Helping Grieving Children

A young girl places her hand on a memorial wall, remembering a loved one.

Helping a Grieving Child

Ways to help a child deal with grief after a loved one dies:

  • Allow expression of all feelings.
  • Understand the child’s losses and factors that inhibit grieving.
  • Recognize that lectures are not helpful.
  • Adult/caregiver should meet the child’s needs for affection and security; assure him that he is loved.
  • Set boundaries.
  • Listen.
  • Be patient in your helping and be accepting of differences in grieving.
  • Try not to attempt to “fix” everything.
  • Allow attendance and if possible, participation in rituals of death.
  • Allow children to engage in play. Encourage them to draw and to tell stories. Read stories to young children that deal with death and loss.
  • Work with the child’s teacher and school counselors to help the child in the school environment with their schoolwork and peer situations relating to the death.
  • Adults and caregivers need to grieve in front of children. Explain also tears, fatigue, irritability, etc.
  • Allow opportunities for remembering, memorializing.
  • Praise children for their courage to grieve and promote a sense of hope.
  • Seek help from outside sources-support groups, community resources (church or synagogue), caring friends, family, and counseling, if warranted.

Understanding Children Who Grieve

With the death of a loved one, children experience the following losses:

  1. Loss of the physical presence of the deceased
    • Children struggle to adjust to a life without the physical presence of the deceased in their lives.
  2. Loss of self
    • Identity: the child has to rethink his/her role as a child or sibling in the family.
    • Self confidence: children often feel shame, embarrassment as being different from other children and may have a lessened sense of self esteem.
    • Health: many children experience the physical symptoms of mourning.
    • Tiredness, lack of energy.
    • Difficulty in sleeping, or prolonged sleeping.
    • Lack of appetite, or excessive appetite.
    • Tightness in throat.
    • Shortness of breath.
    • General nervousness.
    • Headaches.
    • Stomach pain.
    • Loss of muscular strength.
    • Skin rashes.
    • Personality: the child “just doesn’t feel like his/her old self”.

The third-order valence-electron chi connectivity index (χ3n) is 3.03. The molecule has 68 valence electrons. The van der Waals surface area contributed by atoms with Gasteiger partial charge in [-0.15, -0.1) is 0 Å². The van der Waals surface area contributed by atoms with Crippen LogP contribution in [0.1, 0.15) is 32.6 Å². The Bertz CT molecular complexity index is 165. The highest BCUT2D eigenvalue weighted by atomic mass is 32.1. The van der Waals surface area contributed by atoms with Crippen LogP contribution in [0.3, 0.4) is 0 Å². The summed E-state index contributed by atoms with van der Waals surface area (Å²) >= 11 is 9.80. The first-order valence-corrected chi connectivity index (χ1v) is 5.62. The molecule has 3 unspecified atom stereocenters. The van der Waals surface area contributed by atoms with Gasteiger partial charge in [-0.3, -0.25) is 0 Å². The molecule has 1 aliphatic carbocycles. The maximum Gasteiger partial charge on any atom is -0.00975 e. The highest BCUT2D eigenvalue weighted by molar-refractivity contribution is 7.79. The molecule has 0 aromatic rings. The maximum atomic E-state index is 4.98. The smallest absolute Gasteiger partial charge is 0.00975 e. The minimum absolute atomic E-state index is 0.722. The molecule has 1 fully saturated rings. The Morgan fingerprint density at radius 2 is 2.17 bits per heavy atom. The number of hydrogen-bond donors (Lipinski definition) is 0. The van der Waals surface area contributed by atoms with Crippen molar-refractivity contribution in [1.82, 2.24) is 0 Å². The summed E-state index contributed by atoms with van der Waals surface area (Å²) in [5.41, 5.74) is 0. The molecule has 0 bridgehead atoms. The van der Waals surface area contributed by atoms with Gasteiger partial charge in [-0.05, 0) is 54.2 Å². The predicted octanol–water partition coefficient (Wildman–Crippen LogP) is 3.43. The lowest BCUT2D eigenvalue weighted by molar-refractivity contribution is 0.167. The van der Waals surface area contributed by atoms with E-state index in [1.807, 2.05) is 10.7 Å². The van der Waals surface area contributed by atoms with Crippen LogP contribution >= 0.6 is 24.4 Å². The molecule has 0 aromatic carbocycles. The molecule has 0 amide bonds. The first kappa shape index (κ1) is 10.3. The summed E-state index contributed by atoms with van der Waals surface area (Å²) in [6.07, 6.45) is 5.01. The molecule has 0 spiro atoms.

3. Loss of safety and security
    • Emotional security: children experience an emotional upheaval.
    • Physical security: children may worry who will take care of their physical needs.
    • Fiscal security: children worry about the family’s finances.
    • Lifestyle: the family may not feel the same with the absence of the loved one — for example the person who died may have been more fun loving, affectionate, or boisterous and now the family life is now quieter/different.
  4. Loss of meaning
    • Goals and dreams: the dreams for the future can be shattered and goals can seem to be unreachable without the support or presence of the person who died.
    • Faith: children often question their faith following a death.
    • Will/desire to live: children may search for meaning in living — “Why go on?”
    • Joy: many children lose the sense of joy in their lives — happiness seems elusive.

Children teach us more about their grief through their behavior than their words.

Factors that inhibit childhood mourning:

  • Parent/guardian in child’s life is unable or unwilling to mourn.
  • Conflicted relationship with the deceased.
  • Child’s desire to protect the adult(s) in his life.
  • Family rules related to expressing grief … i.e. not talking about the deceased, or death in general, or about feelings.
  • Lack of feelings is reinforced.
  • Lack of understanding about the nature of death- for example, referring to the deceased as being “gone” or “sleeping” leaving the child not understanding that death is the cessation of life and that it is not temporary.
  • No participation in the rituals of death (funeral, visitations, memorial services, burial).
  • Bereavement overload.
  • Forced (by self or others) of “hypermaturity”.
  • Intentional “busyness” to inhibit time to grieve.
  • People in child’s life who minimize the child’s right to mourn, — “you shouldn’t feel that way” or “don’t cry”.